Ranker CEO Clark Benson found a way to roll up the site's ranking data -- mostly related to pop culture -- into a nice little package to support search engine optimization, programmatic media buys, and ad targeting.
Readers land on the digital media site to read opinion-based ranked and crowdsourced articles. It allows them to "nerd out" on just about any topic, says Ranker CEO Clark Benson. It helps to churn the evergreen articles into fresh content, optimizing the pages as the lists change.
The company took the data -- about 15 million monthly votes -- and created a business unit it calls Ranker Insights, which focuses on data. The 300 million votes Ranker has collected across its platform have helped the company's engineers build a graph that shows a connection between more than 100,000 unique entities. This is similar to Google Knowledge graph, only at a smaller scale.
The content from these changing lists helps to educate Ranker's data platforms and to optimize the content on the company's publishing site.
The votes send a signal to Google’s crawlers that the content is new. The page layout enables site visitors to vote for specific items on the site, and everything combined works to support SEO.
But the very benefit that keeps the evergreen content fresh also creates a challenge that has kept Ranker's pages from indexing in Google News. Articles, for now, only index in google.com.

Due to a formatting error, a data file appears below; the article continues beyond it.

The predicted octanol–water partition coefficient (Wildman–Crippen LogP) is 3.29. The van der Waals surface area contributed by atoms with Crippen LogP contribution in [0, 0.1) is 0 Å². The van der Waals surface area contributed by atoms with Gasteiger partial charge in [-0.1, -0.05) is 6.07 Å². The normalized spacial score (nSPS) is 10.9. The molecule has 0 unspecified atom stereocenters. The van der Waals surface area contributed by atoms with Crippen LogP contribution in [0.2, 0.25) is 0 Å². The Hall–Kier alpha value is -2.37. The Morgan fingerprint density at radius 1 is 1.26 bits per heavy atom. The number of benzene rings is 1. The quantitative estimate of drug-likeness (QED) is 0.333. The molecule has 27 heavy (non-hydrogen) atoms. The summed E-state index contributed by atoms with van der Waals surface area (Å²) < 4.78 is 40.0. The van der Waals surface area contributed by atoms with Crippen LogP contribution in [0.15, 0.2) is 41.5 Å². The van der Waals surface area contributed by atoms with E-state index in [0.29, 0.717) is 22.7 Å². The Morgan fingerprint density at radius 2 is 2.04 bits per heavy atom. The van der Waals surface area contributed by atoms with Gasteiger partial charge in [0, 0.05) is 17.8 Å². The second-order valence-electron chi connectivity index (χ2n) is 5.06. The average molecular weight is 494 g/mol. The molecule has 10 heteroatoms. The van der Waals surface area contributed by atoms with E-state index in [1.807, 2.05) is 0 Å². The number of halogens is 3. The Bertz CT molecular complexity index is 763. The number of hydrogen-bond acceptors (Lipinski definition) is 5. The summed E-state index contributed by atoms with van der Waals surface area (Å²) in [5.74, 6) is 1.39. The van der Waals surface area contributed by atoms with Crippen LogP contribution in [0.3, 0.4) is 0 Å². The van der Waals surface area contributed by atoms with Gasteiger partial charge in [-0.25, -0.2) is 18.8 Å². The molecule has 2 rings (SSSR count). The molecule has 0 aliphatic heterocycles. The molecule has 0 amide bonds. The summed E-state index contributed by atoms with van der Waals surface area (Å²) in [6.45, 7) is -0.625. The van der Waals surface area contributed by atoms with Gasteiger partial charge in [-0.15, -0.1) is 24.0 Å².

The lists in articles don't typically hit their "sweet spot" in search traffic until between nine and 12 months. But once they hit their peak, they stay there for years because of the company's dynamic voting and ranking strategy.
Benson, who believes in the wisdom of crowds, hopes that will soon change. The company redesigned the site's pages and tweaked the content to begin focusing more on topical news, adding a site map to identify the changes.
Data drives the company. Benson expects Ranker to bring in more than $20 million in revenue this year, with about 85% of the media buys going through programmatic channels with help from data. "The best thing about programmatic advertising is you can see in almost real-time how well you're monetizing ad space," he said.
Ranker built technology that routes traffic to higher-yielding pages that optimize well off programmatic revenue.
About 80% of the site's traffic comes through mobile devices. Internal logs suggest that site visitors from mobile and desktop stay about seven minutes per visit. comScore suggests this is up to nine minute per visit.
Keeping visitors on the site remains key. Benson refers to the media site as a "wormhole" that generates lists and keeps site visitors searching and engaging with the content longer.
"Have you ever heard people describe the Wikipedia wormhole, where you go to the site to look up one thing and you end up clicking around on all different types of topics and a half hour later you surface?" he said.
Using dynamic lists in October, the site got more than 30 million U.S. monthly visitors, 65 million U.S. unique visits, 50 million worldwide unique visitors, and 95 million worldwide visits.
The site ranks well for some key terms such as "best movies." On any given day, the site will get search traffic to about 30,000 unique list pages on Ranker.
About 40% of Ranker's traffic comes from search and 50% from social, and the remainder is direct traffic. "These days it's the age of the feed, so if you're reliant on direct traffic you're still operating in a 2010 type of thinking," he said. "I'm the rare one that doesn't use the feed all day long, but my wife doesn't do anything that's not driven off her Facebook page."